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Locomotion and propagated skin impulses in salps (Tunicata: Thaliacea)
Mackie, G.O.; Bone, Q. (1977). Locomotion and propagated skin impulses in salps (Tunicata: Thaliacea). Biol. Bull. 153(1): 180-197
In: Biological Bulletin. Marine Biological Laboratory: Lancaster, Pa. etc.. ISSN 0006-3185, more
Peer reviewed article  

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Keyword
    Marine

Authors  Top 
  • Mackie, G.O.
  • Bone, Q.

Abstract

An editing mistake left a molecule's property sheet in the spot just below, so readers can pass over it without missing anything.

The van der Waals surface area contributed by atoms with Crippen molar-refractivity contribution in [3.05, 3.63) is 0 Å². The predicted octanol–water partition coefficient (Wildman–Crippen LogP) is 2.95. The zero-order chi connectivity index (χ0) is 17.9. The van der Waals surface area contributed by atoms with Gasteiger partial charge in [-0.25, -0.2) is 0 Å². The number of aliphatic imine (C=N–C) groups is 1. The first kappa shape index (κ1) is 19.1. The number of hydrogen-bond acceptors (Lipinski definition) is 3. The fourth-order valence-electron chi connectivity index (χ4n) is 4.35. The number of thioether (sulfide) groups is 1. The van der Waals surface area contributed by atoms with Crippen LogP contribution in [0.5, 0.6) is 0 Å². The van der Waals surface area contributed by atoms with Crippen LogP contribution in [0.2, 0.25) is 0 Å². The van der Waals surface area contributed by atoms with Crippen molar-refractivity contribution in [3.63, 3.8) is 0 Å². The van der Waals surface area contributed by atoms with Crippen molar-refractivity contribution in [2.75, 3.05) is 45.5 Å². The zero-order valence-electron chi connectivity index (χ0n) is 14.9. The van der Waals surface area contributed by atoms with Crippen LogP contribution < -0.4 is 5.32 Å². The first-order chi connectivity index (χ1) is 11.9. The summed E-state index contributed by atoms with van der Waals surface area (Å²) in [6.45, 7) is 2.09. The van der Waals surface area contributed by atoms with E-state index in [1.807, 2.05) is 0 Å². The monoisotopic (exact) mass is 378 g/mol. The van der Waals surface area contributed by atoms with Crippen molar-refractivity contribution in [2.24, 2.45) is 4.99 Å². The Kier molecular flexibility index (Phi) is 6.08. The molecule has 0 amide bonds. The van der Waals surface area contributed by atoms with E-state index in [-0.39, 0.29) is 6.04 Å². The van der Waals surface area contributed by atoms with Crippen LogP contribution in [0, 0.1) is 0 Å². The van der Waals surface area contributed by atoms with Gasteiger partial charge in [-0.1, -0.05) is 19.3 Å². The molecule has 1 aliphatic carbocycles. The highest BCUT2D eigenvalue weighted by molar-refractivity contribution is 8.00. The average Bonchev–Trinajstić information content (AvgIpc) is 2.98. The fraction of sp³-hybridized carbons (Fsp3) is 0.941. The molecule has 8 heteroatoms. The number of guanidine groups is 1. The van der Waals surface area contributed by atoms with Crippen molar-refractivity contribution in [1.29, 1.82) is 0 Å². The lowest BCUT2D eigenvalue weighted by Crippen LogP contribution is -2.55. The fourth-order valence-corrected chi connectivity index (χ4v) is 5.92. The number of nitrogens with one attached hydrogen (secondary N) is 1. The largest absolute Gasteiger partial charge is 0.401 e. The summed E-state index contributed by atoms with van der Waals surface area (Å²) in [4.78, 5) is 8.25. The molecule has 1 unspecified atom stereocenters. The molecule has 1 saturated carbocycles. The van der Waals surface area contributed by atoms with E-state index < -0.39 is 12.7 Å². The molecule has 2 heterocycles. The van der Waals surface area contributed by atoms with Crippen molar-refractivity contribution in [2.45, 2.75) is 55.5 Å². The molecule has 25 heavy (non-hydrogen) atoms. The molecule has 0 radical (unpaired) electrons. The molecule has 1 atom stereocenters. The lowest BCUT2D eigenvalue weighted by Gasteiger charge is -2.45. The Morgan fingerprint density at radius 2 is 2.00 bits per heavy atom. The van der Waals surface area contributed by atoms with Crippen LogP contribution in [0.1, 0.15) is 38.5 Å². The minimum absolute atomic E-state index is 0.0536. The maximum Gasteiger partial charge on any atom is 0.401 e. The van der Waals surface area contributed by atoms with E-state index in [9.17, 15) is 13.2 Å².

1. Various observations by M. Fedele on the mechanism of forward and reverse locomotion, on the neurogenic origin of the locomotor rhythm and on the coordinated behavior of salp chains are confirmed or extended. Salpa fusiformis was the species chiefly studied. 2. The striated muscle fibers of the body wall exhibit nonpropagative, graded responsivity. The fibers are multiply-innervated. Adjacent fibers are not electrically coupled. 3. Intracellular recordings are reported from a pacemaker and presumed motor neurons in the brain. The locomotor rhythm is exhibited by deafferented and isolated brains. In the intact animal, sensory input can modify the rhythm and alter the firing sequence of the muscles. The rhythm is accelerated by reduction, and inhibited by elevation of the ambient light intensity. 4. The outer skin is a conducting epithelium. The cells conduct action potentials at ca. 17 cm/sec and are connected by gap junctions. Three other independently conducting inner epithelial territories are described. Propagated impulses in the excitable epithelia are believed to enter the nervous system via neurosensory processes in the skin, extending the effective fields of these receptors. 5. Salp chains show coordinated responses but, except in their earliest developmental stages, impulses are probably not through-conducted along the chain, but are relayed from one zooid to the next by an unknown mechanism. 6. Comparisons are drawn between salps and other pelagic tunicates where conducting epithelia have previously been reported.

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